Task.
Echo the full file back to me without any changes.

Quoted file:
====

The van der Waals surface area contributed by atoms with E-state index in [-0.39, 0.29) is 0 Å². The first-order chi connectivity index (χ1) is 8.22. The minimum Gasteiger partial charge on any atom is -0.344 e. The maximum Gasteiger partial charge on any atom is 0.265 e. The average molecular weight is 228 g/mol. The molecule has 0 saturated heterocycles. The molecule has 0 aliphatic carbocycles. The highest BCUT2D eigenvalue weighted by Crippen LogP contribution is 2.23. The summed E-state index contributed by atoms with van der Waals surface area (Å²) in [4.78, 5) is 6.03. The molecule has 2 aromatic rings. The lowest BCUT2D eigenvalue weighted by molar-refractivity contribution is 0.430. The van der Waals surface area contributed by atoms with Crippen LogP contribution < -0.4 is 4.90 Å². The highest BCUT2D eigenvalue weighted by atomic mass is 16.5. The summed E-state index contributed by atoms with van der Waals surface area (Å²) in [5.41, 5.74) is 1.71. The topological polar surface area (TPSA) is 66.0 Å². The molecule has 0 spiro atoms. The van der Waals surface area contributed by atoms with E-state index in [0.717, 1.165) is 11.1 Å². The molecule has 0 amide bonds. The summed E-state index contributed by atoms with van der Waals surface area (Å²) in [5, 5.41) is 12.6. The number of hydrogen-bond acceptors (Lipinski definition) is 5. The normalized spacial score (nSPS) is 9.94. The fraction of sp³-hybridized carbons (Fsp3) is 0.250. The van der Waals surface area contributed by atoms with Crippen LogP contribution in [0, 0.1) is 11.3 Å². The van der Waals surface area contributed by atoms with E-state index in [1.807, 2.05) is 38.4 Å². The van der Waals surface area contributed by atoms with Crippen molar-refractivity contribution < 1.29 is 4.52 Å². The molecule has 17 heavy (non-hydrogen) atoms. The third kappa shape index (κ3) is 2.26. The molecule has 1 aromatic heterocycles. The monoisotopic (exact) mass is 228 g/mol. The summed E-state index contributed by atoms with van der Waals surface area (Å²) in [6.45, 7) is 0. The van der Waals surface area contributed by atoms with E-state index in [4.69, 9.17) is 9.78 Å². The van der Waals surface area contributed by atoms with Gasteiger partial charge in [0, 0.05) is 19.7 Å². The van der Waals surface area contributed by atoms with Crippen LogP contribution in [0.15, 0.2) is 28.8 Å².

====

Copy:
The van der Waals surface area contributed by atoms with E-state index in [-0.39, 0.29) is 0 Å². The first-order chi connectivity index (χ1) is 8.22. The minimum Gasteiger partial charge on any atom is -0.344 e. The maximum Gasteiger partial charge on any atom is 0.265 e. The average molecular weight is 228 g/mol. The molecule has 0 saturated heterocycles. The molecule has 0 aliphatic carbocycles. The highest BCUT2D eigenvalue weighted by Crippen LogP contribution is 2.23. The summed E-state index contributed by atoms with van der Waals surface area (Å²) in [4.78, 5) is 6.03. The molecule has 2 aromatic rings. The lowest BCUT2D eigenvalue weighted by molar-refractivity contribution is 0.430. The van der Waals surface area contributed by atoms with Crippen LogP contribution < -0.4 is 4.90 Å². The highest BCUT2D eigenvalue weighted by atomic mass is 16.5. The summed E-state index contributed by atoms with van der Waals surface area (Å²) in [5.41, 5.74) is 1.71. The topological polar surface area (TPSA) is 66.0 Å². The molecule has 0 spiro atoms. The van der Waals surface area contributed by atoms with E-state index in [0.717, 1.165) is 11.1 Å². The molecule has 0 amide bonds. The summed E-state index contributed by atoms with van der Waals surface area (Å²) in [5, 5.41) is 12.6. The number of hydrogen-bond acceptors (Lipinski definition) is 5. The normalized spacial score (nSPS) is 9.94. The fraction of sp³-hybridized carbons (Fsp3) is 0.250. The van der Waals surface area contributed by atoms with Crippen LogP contribution in [0, 0.1) is 11.3 Å². The van der Waals surface area contributed by atoms with E-state index in [1.807, 2.05) is 38.4 Å². The van der Waals surface area contributed by atoms with Crippen molar-refractivity contribution < 1.29 is 4.52 Å². The molecule has 17 heavy (non-hydrogen) atoms. The third kappa shape index (κ3) is 2.26. The molecule has 1 aromatic heterocycles. The monoisotopic (exact) mass is 228 g/mol. The summed E-state index contributed by atoms with van der Waals surface area (Å²) in [6.45, 7) is 0. The van der Waals surface area contributed by atoms with E-state index in [4.69, 9.17) is 9.78 Å². The van der Waals surface area contributed by atoms with Gasteiger partial charge in [0, 0.05) is 19.7 Å². The van der Waals surface area contributed by atoms with Crippen LogP contribution in [0.15, 0.2) is 28.8 Å².